Fifteen of the panelists signed on to a September 11 letter to Arluck and Louise Dankberg, co-chairs of the county party’s judiciary committee, asking for the opportunity to reconsider their rejection of Ling-Cohan.
“The individual reasons that we believe reconsideration is warranted might be different from person to person but we are in agreement that the Committee should have the opportunity to review Her Honor’s application and record anew,” the letter read. “We also wish to clarify that the words ‘lazy’ and ‘slow’ reported in various New York Post articles were not words we heard used by the Panel in connection with Justice Ling-Cohan.”
The county party, led by Wright, instead of expressing outrage over the leaks and the evident flawed process, insisted it could not overturn the results of the independent panel — even one that wanted to revisit its own decision. Instead, a convention delegate other than someone on the executive committee will nominate Ling-Cohan, and party officials – Arluck and others – anticipate that will ensure her spot on the November ballot, along with other Court incumbents Rolando T. Acosta, Troy K. Webber, and out lesbian Rosalyn Richter. (Richter has been an associate justice of the Appellate Division since 2009.) Six vacancies will be filled from among Ling-Cohan, the 13 people approved by this panel, and holdovers from past panels who did not need to be re-approved in order to be considered again.
Some delegate candidates have already declared themselves for Ling-Cohan, and those that go against their leaders on her nomination risk becoming pariahs within their clubs and the party.
Ling-Cohan is taking nothing for granted. In an email to her supporters she wrote, “There are no guarantees, still need to get the delegate votes on 9/ 22. There is a lot of work to be done!”
She is especially concerned about the damage to her reputation by the initial vote of disapproval and the effect of what she termed the “defamatory statements” in the initial Post articles, “which were all translated word for word in Chinese press causing me even more problems.”
State Assemblymember Keith Wright, the Manhattan Democratic Party chief, at the emergency executive session called on September 7 to discuss Justice Doris Ling-Cohan's treatment by a party judicial screening panel. | DONNA ACETO
Convention delegates were elected in this week’s Democratic primary. But when the convention is held on September 22 at Harlem Hospital, it will doubtless follow the customary practice of district leaders who head the delegations deciding behind the scenes who will be selected and the other candidates going to the microphone to drop out, understanding that it is not “their turn” – in a show of not making waves. (It is, of course, possible for a candidate to run against the wishes of the leaders.) The entire group of candidates, successful and otherwise, plus anyone else who wants to be a judge, are then pretty much compelled to attend the numerous fundraising dinners and Democratic club functions throughout the borough — making them one of the main sources of revenue for the party organization and its clubs — if they want to be considered for endorsement by the clubs and selection at the next convention.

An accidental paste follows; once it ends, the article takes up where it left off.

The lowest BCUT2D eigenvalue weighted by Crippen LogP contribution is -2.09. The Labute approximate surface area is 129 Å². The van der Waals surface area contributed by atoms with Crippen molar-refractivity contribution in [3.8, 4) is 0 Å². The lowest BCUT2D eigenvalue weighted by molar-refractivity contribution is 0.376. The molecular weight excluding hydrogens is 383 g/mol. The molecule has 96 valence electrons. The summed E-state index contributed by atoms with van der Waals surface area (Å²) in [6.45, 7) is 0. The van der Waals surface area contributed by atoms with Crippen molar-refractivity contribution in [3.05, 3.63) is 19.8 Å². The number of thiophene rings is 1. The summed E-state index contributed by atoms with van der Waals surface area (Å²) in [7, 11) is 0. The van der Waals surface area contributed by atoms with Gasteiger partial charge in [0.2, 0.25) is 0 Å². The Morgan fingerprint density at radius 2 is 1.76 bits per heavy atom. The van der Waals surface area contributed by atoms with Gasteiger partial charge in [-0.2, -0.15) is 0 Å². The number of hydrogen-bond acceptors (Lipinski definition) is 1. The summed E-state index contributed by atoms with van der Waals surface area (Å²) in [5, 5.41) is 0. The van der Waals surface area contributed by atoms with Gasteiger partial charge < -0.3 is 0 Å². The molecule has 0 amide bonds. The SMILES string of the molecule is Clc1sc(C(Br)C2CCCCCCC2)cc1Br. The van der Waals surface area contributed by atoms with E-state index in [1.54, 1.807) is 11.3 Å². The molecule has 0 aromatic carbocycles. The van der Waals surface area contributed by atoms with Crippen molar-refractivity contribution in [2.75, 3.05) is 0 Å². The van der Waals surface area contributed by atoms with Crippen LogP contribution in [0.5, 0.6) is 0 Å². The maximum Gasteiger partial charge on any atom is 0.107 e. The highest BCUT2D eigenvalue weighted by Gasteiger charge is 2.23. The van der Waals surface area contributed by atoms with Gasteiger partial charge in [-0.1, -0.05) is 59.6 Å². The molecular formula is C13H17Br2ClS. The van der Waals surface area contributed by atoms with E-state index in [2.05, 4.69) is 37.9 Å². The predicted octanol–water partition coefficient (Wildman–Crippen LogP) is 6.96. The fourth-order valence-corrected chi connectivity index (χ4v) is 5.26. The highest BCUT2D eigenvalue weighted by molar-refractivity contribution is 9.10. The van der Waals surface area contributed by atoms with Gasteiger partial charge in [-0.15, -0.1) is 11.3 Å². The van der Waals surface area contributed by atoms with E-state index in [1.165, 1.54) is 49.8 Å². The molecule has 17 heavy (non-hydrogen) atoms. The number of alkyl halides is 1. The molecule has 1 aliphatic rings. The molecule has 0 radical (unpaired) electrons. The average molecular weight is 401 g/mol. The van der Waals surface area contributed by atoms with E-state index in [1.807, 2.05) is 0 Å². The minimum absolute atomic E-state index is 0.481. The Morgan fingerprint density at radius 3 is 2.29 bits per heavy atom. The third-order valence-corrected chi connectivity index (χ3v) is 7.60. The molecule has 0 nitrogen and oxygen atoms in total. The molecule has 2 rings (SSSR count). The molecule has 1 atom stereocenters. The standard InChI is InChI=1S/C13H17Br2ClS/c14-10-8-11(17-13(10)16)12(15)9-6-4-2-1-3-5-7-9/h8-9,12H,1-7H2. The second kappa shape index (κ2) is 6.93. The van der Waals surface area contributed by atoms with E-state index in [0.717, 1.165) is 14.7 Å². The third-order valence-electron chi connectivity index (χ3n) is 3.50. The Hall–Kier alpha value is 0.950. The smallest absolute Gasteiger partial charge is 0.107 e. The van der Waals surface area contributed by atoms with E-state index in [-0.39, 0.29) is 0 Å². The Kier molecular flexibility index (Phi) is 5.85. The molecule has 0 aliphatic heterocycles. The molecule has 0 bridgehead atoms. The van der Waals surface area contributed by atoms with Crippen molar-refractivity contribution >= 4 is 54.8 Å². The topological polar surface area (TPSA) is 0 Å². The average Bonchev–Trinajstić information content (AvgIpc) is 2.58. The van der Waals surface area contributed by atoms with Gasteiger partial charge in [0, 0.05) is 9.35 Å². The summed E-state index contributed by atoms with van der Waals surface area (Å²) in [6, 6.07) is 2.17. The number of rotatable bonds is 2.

The other parties with guaranteed ballot status in New York, by virtue of having received at least 50,000 votes in the last gubernatorial election — a group that currently includes the Republican, Conservative, Green, Working Families, Independence, Women’s Equality, and Reform Parties — virtually never put up candidates for judgeships in Manhattan so voters will likely be facing another Soviet-style ballot in these non-contests in November.
The alternative to electing judges through this political process is “merit” selection of judges by the mayor and governor — often after being approved by bar association panels. There is no perfect, completely unbiased system. But the current “independent panel” process used by New York County has led to lawyers — whether from the corporate, landlord, tenant, or civil rights bars — to volunteer to pick the judges they will appear before. They can be judicious and pick people based on their competence and fitness as the rules say or they can be self-interested and skew their selections toward judges they believe will be biased in their favor.